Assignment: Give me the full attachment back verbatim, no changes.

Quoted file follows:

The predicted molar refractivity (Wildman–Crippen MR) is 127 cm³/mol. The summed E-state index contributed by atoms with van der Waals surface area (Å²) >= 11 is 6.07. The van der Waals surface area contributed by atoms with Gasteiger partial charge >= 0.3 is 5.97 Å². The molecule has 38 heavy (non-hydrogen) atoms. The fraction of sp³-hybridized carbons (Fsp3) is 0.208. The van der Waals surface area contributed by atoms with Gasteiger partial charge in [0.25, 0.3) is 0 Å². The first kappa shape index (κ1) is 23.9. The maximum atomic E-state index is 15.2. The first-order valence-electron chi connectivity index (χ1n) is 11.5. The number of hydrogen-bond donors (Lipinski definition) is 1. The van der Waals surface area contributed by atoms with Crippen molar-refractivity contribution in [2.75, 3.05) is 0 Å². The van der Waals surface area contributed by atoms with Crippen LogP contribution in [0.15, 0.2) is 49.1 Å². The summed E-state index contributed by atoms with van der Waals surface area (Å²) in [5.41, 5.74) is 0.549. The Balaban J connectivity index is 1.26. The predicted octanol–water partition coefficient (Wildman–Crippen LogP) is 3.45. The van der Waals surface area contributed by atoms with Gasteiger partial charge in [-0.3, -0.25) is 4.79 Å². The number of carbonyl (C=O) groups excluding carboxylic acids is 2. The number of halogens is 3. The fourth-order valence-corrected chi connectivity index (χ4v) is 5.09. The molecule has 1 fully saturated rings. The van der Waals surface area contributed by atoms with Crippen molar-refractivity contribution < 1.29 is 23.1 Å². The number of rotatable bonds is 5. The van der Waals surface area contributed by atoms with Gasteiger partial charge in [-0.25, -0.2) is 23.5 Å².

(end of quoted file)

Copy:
The predicted molar refractivity (Wildman–Crippen MR) is 127 cm³/mol. The summed E-state index contributed by atoms with van der Waals surface area (Å²) >= 11 is 6.07. The van der Waals surface area contributed by atoms with Gasteiger partial charge >= 0.3 is 5.97 Å². The molecule has 38 heavy (non-hydrogen) atoms. The fraction of sp³-hybridized carbons (Fsp3) is 0.208. The van der Waals surface area contributed by atoms with Gasteiger partial charge in [0.25, 0.3) is 0 Å². The first kappa shape index (κ1) is 23.9. The maximum atomic E-state index is 15.2. The first-order valence-electron chi connectivity index (χ1n) is 11.5. The number of hydrogen-bond donors (Lipinski definition) is 1. The van der Waals surface area contributed by atoms with Crippen molar-refractivity contribution in [2.75, 3.05) is 0 Å². The van der Waals surface area contributed by atoms with Crippen LogP contribution in [0.15, 0.2) is 49.1 Å². The summed E-state index contributed by atoms with van der Waals surface area (Å²) in [5.41, 5.74) is 0.549. The Balaban J connectivity index is 1.26. The predicted octanol–water partition coefficient (Wildman–Crippen LogP) is 3.45. The van der Waals surface area contributed by atoms with Gasteiger partial charge in [-0.3, -0.25) is 4.79 Å². The number of carbonyl (C=O) groups excluding carboxylic acids is 2. The number of halogens is 3. The fourth-order valence-corrected chi connectivity index (χ4v) is 5.09. The molecule has 1 fully saturated rings. The van der Waals surface area contributed by atoms with Crippen molar-refractivity contribution < 1.29 is 23.1 Å². The number of rotatable bonds is 5. The van der Waals surface area contributed by atoms with Gasteiger partial charge in [-0.25, -0.2) is 23.5 Å².